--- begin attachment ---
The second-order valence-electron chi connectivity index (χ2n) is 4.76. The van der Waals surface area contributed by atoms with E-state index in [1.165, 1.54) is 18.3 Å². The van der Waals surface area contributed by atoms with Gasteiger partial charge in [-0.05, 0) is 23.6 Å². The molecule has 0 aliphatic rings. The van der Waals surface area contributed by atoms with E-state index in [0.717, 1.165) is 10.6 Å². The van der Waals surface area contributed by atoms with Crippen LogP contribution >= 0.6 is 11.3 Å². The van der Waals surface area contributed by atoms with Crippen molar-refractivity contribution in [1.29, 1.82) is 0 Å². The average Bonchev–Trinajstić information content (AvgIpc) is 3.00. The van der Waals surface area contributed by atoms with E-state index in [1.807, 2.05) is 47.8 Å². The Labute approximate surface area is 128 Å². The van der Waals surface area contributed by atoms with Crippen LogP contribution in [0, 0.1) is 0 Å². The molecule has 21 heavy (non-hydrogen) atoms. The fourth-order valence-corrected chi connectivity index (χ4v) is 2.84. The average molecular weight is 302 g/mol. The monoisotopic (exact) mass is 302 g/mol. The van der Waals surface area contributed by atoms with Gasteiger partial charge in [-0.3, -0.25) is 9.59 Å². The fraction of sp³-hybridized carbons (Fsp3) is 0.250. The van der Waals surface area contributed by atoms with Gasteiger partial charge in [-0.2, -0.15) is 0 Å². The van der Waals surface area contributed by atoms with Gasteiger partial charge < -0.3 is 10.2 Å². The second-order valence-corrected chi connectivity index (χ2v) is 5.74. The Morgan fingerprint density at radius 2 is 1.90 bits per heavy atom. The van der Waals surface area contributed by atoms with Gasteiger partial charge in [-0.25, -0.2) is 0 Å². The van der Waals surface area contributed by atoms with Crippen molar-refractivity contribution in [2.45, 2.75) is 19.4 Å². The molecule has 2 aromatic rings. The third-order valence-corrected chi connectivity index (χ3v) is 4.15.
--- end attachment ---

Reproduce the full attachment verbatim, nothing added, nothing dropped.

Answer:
The second-order valence-electron chi connectivity index (χ2n) is 4.76. The van der Waals surface area contributed by atoms with E-state index in [1.165, 1.54) is 18.3 Å². The van der Waals surface area contributed by atoms with Gasteiger partial charge in [-0.05, 0) is 23.6 Å². The molecule has 0 aliphatic rings. The van der Waals surface area contributed by atoms with E-state index in [0.717, 1.165) is 10.6 Å². The van der Waals surface area contributed by atoms with Crippen LogP contribution >= 0.6 is 11.3 Å². The van der Waals surface area contributed by atoms with Crippen molar-refractivity contribution in [1.29, 1.82) is 0 Å². The average Bonchev–Trinajstić information content (AvgIpc) is 3.00. The van der Waals surface area contributed by atoms with E-state index in [1.807, 2.05) is 47.8 Å². The Labute approximate surface area is 128 Å². The van der Waals surface area contributed by atoms with Crippen LogP contribution in [0, 0.1) is 0 Å². The molecule has 21 heavy (non-hydrogen) atoms. The fourth-order valence-corrected chi connectivity index (χ4v) is 2.84. The average molecular weight is 302 g/mol. The monoisotopic (exact) mass is 302 g/mol. The van der Waals surface area contributed by atoms with Gasteiger partial charge in [-0.3, -0.25) is 9.59 Å². The fraction of sp³-hybridized carbons (Fsp3) is 0.250. The van der Waals surface area contributed by atoms with Gasteiger partial charge in [-0.2, -0.15) is 0 Å². The van der Waals surface area contributed by atoms with Gasteiger partial charge < -0.3 is 10.2 Å². The second-order valence-corrected chi connectivity index (χ2v) is 5.74. The Morgan fingerprint density at radius 2 is 1.90 bits per heavy atom. The van der Waals surface area contributed by atoms with Gasteiger partial charge in [-0.25, -0.2) is 0 Å². The van der Waals surface area contributed by atoms with Crippen molar-refractivity contribution in [2.45, 2.75) is 19.4 Å². The molecule has 2 aromatic rings. The third-order valence-corrected chi connectivity index (χ3v) is 4.15.